A constant memorial to Albert Newman


Driving north on US23, my husband passed a sign between Ossineke and Alpena. You are now crossing the 45th Parallel, Halfway between the Equator and the North Pole.

            “Dad would point to that sign when he drove us to Gram and Gramp’s on Grand Lake,” Mel said. “Perhaps that planted the seed of my love for geography.”

            I imagined us crossing the 45th Parallel line, our car a speck amongst millions of vehicles on America’s highways—one reason we chose the road less traveled to Cheboygan.

We also preferred the old route with stately homes in small towns with attractions that provoked Mel’s childhood memories. Pinconning’s vacant Deer Acres Fun Park, for instance.

“Yeah, Dad stopped there. And the Paul Bunyan and Babe the Blue Ox Park. But someone’s taken them down.”

“And your dad probably stopped for ice cream.”

Mel grinned at another seed his father planted.

We dined on enchilada and chili relleno in Alpena—checked in to our hotel in charming Cheboygan before nightfall.

“Thanks for taking this trip with me,” I said. “The last time Al and I talked, he said, ‘I love Mel.’ And I said, ‘Al, you love everybody.’”

My husband first met Al Newman four summers ago during my fiftieth high school reunion for my graduating class of 1967. There, we met Al’s wife Denise. Sitting under a pavilion within Stony Creek Metropark, we talked for hours with fellow classmates and their spouses.

Two Octobers later, Mel and I met Al and Denise in Mackinac City before we toured Mackinac Island with other friends. Again, we recalled our past and present families as time permitted.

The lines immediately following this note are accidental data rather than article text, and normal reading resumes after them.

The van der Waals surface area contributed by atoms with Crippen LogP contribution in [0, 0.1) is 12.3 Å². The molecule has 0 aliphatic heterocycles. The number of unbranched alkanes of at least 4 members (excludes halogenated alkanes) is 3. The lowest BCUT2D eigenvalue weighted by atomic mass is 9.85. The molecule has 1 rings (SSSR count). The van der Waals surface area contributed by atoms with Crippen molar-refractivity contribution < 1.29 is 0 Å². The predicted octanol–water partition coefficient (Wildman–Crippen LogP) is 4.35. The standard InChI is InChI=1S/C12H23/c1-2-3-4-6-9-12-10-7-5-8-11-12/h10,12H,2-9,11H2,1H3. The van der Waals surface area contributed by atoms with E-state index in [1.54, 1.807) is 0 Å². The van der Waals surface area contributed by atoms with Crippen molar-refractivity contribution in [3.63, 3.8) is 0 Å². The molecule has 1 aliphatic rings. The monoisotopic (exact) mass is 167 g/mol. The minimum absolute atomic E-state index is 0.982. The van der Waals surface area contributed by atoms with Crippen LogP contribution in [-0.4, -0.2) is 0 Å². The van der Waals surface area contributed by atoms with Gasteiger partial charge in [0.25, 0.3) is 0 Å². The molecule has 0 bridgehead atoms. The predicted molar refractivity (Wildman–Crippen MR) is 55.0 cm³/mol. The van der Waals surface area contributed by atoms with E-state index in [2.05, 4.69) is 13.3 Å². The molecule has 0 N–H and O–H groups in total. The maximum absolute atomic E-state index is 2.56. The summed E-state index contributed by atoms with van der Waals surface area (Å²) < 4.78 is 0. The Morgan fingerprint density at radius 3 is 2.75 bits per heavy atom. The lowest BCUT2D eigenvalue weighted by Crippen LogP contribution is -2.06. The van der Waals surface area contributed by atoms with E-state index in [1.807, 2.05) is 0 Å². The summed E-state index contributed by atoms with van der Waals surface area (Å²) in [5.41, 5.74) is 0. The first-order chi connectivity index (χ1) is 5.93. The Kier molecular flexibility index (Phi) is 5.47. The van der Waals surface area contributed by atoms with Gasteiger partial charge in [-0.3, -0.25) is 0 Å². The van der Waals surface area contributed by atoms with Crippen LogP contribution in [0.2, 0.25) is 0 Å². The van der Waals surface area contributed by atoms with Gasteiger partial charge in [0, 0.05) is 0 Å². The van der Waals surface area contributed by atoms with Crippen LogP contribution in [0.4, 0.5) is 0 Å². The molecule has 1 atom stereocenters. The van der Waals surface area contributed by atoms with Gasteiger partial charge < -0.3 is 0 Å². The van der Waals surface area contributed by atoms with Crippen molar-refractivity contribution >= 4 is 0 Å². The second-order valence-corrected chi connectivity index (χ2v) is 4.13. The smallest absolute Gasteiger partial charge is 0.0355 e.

From Vietnam’s jungles to his prison ministry, occupation as an upholsterer, and the joys and trials of parenthood, Al and Denise kept us in fits of laughter and tears.

As we promised, we phoned or emailed one another until a good friend notified me of Al’s passing last month. I called Denise and made travel arrangements.

On the beautiful Saturday morning of September 18, Cheboygan’s Northshore Community Church filled with folk honoring the life and times of Albert Newman. Of all blessings, Mel and I met his son Albert, and Denise found a moment alone with us.

After a fellow Vietnam vet presented Denise with the American flag, their Pastor spoke the concluding words. “Al loved the language of Scripture, and he loved to eat. He anticipated the Supper of the Lamb together with fellow Christians.”

When we stood to leave the sanctuary, the woman to my left turned to me. “Pardon me. Are you related to Al?”

Iris O'Brien and Albert Newman, senior prom 1967

“No. We dated our senior year in high school. He stood by my side through my parents’ divorce, and broke up with me before I left for college. We met again at our 50th class reunion.”

Dear Reader, I imagine Al ascending above the equator, poles, and parallels of Earth into infinite realms of our Heavenly Father. And I’m watching the signs.

I, too, anticipate the Supper of the Lamb.